Bourbon is one of the trickier offerings for any start-up distillery. There are laws and rules regulation how bourbon has to be prepared, aged and bottled. I won’t break them all down here (a good explanation can be found here), but the hardest one is the aging. For a bourbon to be called “straight bourbon,” it has to have spent at least two years in the barrel. If it’s younger than four years, it must have an age statement on the bottle. So to make bourbon, a new distillery has to sink the money into storage, and barrels, grains and equipment and…wait.
There are, of course, ways around this. The most popular way is to “source” bourbon, buying from another (often mass quantity produced) distiller and bottle/label it with the new brand name. Many of the newer distilleries in Michigan are doing this, and Detroit City Distillery is too – sort of.
For their Two-Faced Bourbon, DCD is taking a five year old sourced bourbon and blending it with their own very young (6 month old) house made bourbon, in a 51%-49% mix – hence the name “Two Faced.” Since their bourbon is locally sourced (including corn from St. Clair County here in Michigan), it is truly reflective of their own recipe (which is high in rye), but has some of the age of an older bourbon.
DCD is very open about this process, unlike other distilleries that are sourcing and a little less forthcoming about it. And stopping into their speakeasy style tasting room in Eastern Market, one needs only look at their artisan cocktail list to see they are trying to do something both retro and inventive, with a great deal of respect paid to the craftsmanship.
With my good friend Eric Oliver joining me, we sat down at the bar to try the bourbon, as well as a few other drinks. The long bar is impressive – it is made of reclaimed wood from another Detroit building – and the soft lighting and exposed beams set a nice ambiance. Glasses were poured, toasts were made, bourbon was consumed.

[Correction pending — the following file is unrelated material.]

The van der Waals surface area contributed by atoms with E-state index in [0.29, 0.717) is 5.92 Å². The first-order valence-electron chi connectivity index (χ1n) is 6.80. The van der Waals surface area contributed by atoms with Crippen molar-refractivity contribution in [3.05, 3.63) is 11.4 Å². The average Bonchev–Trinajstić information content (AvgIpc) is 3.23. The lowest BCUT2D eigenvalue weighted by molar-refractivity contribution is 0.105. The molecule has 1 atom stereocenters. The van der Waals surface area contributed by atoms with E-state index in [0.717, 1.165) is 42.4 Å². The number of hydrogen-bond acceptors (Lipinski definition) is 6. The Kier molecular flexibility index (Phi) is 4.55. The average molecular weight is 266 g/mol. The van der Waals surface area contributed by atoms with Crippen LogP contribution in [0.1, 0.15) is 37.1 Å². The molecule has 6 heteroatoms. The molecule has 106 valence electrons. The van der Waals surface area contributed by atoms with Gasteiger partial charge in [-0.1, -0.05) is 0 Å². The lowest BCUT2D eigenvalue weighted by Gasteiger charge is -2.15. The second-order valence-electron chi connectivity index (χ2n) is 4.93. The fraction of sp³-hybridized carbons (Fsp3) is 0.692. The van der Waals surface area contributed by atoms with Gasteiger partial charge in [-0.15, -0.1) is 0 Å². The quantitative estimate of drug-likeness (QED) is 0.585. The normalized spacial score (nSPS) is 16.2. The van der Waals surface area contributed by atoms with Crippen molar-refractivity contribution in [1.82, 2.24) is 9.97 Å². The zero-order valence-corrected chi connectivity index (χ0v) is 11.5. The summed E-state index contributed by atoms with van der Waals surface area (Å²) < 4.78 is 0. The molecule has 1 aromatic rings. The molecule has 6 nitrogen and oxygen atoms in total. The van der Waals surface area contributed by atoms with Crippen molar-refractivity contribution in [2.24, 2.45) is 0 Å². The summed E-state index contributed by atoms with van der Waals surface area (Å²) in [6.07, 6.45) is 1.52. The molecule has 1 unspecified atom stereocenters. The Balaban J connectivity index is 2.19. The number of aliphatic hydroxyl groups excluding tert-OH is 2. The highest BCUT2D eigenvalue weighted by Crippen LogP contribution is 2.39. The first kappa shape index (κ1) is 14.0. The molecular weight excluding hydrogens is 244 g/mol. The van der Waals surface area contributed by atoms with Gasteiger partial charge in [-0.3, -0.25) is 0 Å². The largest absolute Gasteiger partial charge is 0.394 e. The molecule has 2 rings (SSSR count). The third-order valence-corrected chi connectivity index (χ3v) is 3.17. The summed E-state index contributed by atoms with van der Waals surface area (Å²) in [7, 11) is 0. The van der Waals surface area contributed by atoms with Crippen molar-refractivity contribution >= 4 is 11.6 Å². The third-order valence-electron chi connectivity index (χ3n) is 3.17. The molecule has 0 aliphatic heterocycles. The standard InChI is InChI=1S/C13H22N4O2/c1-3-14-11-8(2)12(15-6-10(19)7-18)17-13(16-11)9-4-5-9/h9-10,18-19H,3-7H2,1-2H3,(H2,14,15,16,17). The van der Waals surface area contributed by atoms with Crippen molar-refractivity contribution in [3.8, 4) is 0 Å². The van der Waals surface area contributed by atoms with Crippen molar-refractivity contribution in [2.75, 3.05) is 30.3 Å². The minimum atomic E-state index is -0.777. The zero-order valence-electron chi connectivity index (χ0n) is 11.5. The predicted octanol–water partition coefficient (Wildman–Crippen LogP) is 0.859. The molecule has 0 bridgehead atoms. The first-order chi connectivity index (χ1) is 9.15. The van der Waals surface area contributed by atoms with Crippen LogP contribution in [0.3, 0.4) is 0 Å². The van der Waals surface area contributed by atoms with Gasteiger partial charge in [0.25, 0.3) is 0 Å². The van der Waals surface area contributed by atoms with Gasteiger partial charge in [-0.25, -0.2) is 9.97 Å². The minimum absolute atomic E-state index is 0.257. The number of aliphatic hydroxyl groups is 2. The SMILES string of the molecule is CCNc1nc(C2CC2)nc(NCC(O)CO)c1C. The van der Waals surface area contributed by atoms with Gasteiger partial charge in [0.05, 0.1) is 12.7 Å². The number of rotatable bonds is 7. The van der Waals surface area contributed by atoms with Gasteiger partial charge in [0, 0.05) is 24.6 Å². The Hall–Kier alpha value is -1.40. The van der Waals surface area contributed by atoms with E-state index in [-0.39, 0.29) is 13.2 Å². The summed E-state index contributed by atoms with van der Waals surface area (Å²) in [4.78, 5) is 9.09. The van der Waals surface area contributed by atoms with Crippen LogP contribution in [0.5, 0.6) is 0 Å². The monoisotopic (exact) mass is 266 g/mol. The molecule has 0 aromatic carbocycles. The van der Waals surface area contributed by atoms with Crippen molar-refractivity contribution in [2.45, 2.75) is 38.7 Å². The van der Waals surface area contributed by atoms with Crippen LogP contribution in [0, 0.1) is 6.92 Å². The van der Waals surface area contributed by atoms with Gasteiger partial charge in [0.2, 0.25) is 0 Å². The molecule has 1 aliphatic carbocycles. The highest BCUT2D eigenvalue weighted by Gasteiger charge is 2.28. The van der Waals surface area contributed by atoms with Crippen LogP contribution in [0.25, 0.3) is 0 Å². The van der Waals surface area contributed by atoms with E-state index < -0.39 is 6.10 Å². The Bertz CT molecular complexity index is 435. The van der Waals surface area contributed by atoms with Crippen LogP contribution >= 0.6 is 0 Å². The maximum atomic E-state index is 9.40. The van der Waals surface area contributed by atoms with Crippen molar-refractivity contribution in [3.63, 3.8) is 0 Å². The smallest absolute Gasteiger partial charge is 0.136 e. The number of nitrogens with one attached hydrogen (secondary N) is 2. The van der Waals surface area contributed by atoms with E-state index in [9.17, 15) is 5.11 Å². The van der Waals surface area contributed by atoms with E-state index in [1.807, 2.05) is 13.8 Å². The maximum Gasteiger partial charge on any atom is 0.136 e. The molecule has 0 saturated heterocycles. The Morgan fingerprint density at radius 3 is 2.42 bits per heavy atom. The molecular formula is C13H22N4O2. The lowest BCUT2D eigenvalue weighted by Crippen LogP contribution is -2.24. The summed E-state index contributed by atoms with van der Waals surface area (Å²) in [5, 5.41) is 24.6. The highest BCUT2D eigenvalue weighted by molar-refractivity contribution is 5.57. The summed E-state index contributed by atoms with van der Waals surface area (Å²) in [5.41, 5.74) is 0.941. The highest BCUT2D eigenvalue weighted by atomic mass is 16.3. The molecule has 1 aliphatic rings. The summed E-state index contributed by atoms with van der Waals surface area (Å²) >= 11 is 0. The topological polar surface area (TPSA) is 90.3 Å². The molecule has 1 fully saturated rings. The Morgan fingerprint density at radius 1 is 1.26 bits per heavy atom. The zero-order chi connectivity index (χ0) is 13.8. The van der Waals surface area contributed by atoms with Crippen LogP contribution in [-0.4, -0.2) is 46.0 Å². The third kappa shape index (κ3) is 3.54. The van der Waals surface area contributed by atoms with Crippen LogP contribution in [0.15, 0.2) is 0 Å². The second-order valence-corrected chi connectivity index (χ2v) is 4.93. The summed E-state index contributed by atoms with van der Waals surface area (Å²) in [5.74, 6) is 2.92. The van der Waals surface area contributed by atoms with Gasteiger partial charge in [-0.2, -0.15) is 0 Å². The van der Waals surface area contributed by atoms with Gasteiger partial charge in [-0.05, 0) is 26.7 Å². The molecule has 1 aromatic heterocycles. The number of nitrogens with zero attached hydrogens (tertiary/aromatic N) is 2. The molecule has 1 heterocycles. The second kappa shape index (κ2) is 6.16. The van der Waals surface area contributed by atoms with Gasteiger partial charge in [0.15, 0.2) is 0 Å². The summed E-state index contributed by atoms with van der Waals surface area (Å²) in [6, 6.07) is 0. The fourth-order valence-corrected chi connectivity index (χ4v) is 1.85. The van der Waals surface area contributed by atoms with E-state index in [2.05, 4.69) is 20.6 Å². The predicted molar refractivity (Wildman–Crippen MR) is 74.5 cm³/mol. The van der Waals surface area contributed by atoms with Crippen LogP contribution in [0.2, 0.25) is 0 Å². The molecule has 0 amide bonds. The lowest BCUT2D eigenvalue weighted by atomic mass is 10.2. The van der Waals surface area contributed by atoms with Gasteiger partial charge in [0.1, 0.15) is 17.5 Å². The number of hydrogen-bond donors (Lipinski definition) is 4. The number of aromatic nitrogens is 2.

Right from the nose, this dog has some bite. While only 94 proof, the first scent was hot, almost like a high-proof rye would be. Given a minute, the heat started to part and opened to an unsurprising corn and spice. There were hints of almond and a touch of toffee, but the prevailing smell was corn.
The taste was softer than I expected. Fiery on the front, the bourbon has those high-rye pepper notes, with a touch of cinnamon and allspice, but the younger corn seemed to temper it well. Nutmeg and a slight bitter – almost coffee – were present. It had a thin mouth feel, almost watery, but that works to it’s advantage – thicker would cause the spice to linger too long. There was a soft sweetness as well, part corn and part caramel.
The finish was hot but not lingering. There was a pepper to the finish, and it was the first time I detected a touch of oak. Most of all, there was that ever-present corn, soft and subtle.
The recipe for Detroit City Distillery Two-Faced Bourbon seems good – it was not overly simple, and blended nicely with the older sourced bourbon. As a sipping whiskey, it could use more aging to add complexity and depth. As a main ingredient in some of the totally unique cocktails they are preparing at their tasting room, it works very very nicely.
Detroit City Distillery Two-Faced Bourbon is not yet available at distributors, but will be soon. The price point – like most micro-distillers – is still on the higher side ($50 for 750mL), but there is something to be said for buying local now, isn’t there.
First of all…Happy New Year! Hopefully you had a wonderful holiday season, full of merriment, joy and bourbon. I most certainly did, so much so that I’m just now saying Happy New Year on the 12th of January! I would be lying if I didn’t admit that part of the delay in posting a blog was due to football – between my Missouri Tigers winning a New Years Day bowl and my beloved Detroit Lions losing a game to the Dallas Referees Cowboys, I’ve been wrapped up in football fever.